Rauner budget cuts target working families and vulnerable citizens

by Amy Excell | Feb 19, 2015
The Governor's budget proposals decimate public programs and services and slash worker benefits, but don't ask millionaires and corporations to pay more.

Governor Bruce Rauner said on Wednesday that we must “come together as a family” to solve Illinois’ fiscal woes, but clearly the middle class and our state’s most vulnerable citizens are not welcome members.

During his first budget address, the Governor announced massive, irresponsible cuts to critical programs and public services that will disproportionately harm workers and other groups while his friends in the 1% get richer. IFT President Dan Montgomery immediately denounced the proposals.

Rather than address revenue in a responsible way, today Governor Rauner recommended decimating public services for middle class families in order to pay for massive tax breaks for the very wealthy.

The Governor claims his proposals will save the state billions next year. Among the devastating cuts he recommends are:

  • $387 million in cuts to higher education, resulting in higher tuition.
  • Unconstitutional gutting of pension funding.
  • Slashing health insurance for retired teachers.
  • $1.5 billion in cuts to Medicaid.
  • Eliminating the social service net for foster children, the homeless, developmentally disabled, and mentally ill.

President Montgomery told WGN-TV that the cuts are “unconscionable,” and many lawmakers voiced similar concerns. Sen. President Cullerton told the Chicago Tribune:

“Rauner’s plan includes proposals that will undermine access to health services, child care, affordable college and retirement security for working- and middle-class families.”

While Rep. Greg Harris was quoted in the Chicago Sun-Times

“I think the choice [Rauner's] made is to balance this budget on the backs of the most frail, the most vulnerable and those who do not have a powerful voice in Springfield.”

In addition to being unconscionable, some of the cuts are illegal, including changes to health insurance for retired teachers and Rauner’s pension “reform” plan, which would freeze existing benefits that have been paid and move future benefits for teachers, university employees, and state employees into the lesser, Tier 2 pension plan beginning July 1. Such a change is not only unconstitutional, it would cost the state more than our current system, not less.

In one of the few areas where the Governor is recommending additional funding instead of cuts, there is more to the “increases” than meets the eye. IFT President Dan Montgomery noted:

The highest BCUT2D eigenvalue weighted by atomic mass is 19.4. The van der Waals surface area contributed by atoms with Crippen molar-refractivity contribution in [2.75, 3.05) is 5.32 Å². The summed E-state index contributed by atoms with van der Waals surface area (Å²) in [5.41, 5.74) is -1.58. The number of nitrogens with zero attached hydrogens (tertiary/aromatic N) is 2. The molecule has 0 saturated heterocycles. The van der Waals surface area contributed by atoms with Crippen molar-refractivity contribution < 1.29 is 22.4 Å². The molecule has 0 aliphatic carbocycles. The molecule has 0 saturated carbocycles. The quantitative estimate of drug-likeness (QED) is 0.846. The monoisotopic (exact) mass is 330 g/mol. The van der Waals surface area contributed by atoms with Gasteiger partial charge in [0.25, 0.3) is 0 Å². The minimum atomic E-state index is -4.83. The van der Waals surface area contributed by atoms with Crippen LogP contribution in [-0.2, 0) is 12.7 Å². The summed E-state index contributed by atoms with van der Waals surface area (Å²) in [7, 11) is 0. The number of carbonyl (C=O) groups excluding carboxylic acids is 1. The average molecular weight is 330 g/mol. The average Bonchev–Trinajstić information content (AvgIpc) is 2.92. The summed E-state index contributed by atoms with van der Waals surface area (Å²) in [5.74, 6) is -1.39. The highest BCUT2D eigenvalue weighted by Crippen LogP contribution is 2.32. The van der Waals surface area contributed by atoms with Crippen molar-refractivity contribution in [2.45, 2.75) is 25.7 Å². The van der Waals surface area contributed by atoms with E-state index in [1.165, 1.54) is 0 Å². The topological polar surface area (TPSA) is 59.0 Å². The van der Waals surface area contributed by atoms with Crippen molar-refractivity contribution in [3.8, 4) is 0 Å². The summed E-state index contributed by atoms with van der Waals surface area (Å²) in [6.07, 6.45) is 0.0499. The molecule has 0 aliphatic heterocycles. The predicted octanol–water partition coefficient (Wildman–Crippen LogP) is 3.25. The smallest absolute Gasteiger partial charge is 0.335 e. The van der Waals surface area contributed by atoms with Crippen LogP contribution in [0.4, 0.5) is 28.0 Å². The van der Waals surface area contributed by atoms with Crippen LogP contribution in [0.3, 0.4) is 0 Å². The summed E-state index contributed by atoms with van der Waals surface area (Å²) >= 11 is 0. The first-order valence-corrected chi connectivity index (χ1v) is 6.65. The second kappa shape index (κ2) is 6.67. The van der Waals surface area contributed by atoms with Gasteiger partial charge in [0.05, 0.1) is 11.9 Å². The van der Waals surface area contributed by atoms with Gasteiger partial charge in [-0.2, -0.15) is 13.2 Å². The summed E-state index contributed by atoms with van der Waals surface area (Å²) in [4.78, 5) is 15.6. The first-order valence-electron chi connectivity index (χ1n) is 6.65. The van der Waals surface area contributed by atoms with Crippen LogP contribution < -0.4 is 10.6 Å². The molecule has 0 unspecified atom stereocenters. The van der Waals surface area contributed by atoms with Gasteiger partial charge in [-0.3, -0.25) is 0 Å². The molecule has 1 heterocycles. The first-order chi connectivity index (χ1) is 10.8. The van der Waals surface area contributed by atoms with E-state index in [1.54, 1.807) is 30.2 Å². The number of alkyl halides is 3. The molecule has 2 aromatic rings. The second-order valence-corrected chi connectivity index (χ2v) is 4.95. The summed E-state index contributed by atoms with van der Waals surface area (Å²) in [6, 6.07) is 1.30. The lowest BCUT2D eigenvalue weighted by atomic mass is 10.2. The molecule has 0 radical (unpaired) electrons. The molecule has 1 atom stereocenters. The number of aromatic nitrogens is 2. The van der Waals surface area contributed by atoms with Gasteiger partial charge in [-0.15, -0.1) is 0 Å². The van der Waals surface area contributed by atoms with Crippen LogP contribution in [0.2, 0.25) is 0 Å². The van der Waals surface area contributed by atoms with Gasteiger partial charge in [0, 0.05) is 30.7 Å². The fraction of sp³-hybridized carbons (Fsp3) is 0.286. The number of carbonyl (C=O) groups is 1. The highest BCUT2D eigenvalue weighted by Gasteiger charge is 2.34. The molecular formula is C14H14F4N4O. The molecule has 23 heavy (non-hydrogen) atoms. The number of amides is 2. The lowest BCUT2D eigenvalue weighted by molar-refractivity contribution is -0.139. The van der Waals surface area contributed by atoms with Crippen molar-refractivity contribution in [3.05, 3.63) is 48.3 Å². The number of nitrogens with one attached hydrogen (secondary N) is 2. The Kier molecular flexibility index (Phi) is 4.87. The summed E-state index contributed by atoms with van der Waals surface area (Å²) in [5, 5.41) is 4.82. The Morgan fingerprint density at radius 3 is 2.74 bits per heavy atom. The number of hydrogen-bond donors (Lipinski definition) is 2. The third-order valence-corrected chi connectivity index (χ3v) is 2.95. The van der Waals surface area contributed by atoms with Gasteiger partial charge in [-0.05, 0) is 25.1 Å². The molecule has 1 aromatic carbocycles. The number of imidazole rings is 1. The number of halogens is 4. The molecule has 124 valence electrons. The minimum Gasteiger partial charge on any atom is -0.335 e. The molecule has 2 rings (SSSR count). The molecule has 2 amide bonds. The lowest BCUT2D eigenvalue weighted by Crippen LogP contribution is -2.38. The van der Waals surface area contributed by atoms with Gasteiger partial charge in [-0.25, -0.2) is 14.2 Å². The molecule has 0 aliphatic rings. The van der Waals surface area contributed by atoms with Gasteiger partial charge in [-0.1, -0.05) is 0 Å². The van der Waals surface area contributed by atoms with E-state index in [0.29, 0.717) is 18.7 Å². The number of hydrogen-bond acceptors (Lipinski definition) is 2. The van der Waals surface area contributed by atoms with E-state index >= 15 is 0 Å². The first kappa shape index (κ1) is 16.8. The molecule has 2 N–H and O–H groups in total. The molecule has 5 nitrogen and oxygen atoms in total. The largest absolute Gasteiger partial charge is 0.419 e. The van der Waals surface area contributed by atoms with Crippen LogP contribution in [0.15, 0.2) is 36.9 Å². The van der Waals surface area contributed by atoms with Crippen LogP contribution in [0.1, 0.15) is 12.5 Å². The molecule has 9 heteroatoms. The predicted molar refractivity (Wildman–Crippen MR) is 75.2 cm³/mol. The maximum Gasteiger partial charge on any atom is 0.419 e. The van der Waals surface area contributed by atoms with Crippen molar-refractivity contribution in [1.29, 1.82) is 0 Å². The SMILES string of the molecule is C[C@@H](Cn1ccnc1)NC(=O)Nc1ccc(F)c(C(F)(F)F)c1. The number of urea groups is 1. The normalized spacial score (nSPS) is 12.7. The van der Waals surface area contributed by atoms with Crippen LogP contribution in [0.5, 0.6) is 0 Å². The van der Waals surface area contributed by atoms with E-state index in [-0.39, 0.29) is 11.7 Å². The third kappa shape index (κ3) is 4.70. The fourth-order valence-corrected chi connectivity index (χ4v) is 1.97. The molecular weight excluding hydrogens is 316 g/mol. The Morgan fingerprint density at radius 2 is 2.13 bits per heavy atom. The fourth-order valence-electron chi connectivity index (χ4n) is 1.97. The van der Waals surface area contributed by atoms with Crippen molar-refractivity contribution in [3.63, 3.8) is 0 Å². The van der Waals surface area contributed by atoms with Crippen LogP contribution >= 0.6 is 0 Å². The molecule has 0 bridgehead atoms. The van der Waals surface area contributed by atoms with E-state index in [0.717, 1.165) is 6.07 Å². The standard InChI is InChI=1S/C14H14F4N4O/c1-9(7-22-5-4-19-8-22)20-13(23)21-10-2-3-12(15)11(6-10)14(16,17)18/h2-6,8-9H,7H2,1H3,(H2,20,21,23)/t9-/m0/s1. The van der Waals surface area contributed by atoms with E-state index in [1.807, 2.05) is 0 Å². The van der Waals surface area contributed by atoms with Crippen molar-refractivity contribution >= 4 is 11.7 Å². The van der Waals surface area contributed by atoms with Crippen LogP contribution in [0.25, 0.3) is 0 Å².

Governor Rauner is painting a false picture of education funding. His proposal to "increase funding" is achieved only by folding in line-item appropriations already in the State Board of Education’s budget. What’s more, his plan still doesn’t meet the recommended minimum level needed to educate our children.

It’s a disingenuous shell game.

But it is no game to Illinois families who would be harmed by Rauner’s destructive proposals. And there are other options to address our fiscal problems.

Instead of balancing the budget on workers and vulnerable citizens, the Governor could listen to Illinois voters, who sent a crystal clear mandate in November to demand that millionaires pay their fair share to support our schools. He could also recommend that we close the loopholes that allow 70% of corporations to pay zero taxes in in our state. According to studies by the Commission on Government Forecasting and Accountability and We Are One Illinois, those loopholes cost Illinois nearly $2 billion per year.

As IL AFL-CIO President Michael Carrigan noted after the budget address:

[Rauner] has spent much of his first few weeks on a right-wing, ideological binge, attempting to make his case slashing modest programs boosting injured and unemployed workers, dropping local wage and benefit standards, and attacking state workers and their unions. While this may be a political message he wants to send, it is not constructive in solving our state’s financial woes. These proposals do little to improve our state finances, but will certainly undermine middle class economic security…Now is the time for real solutions, not political rhetoric.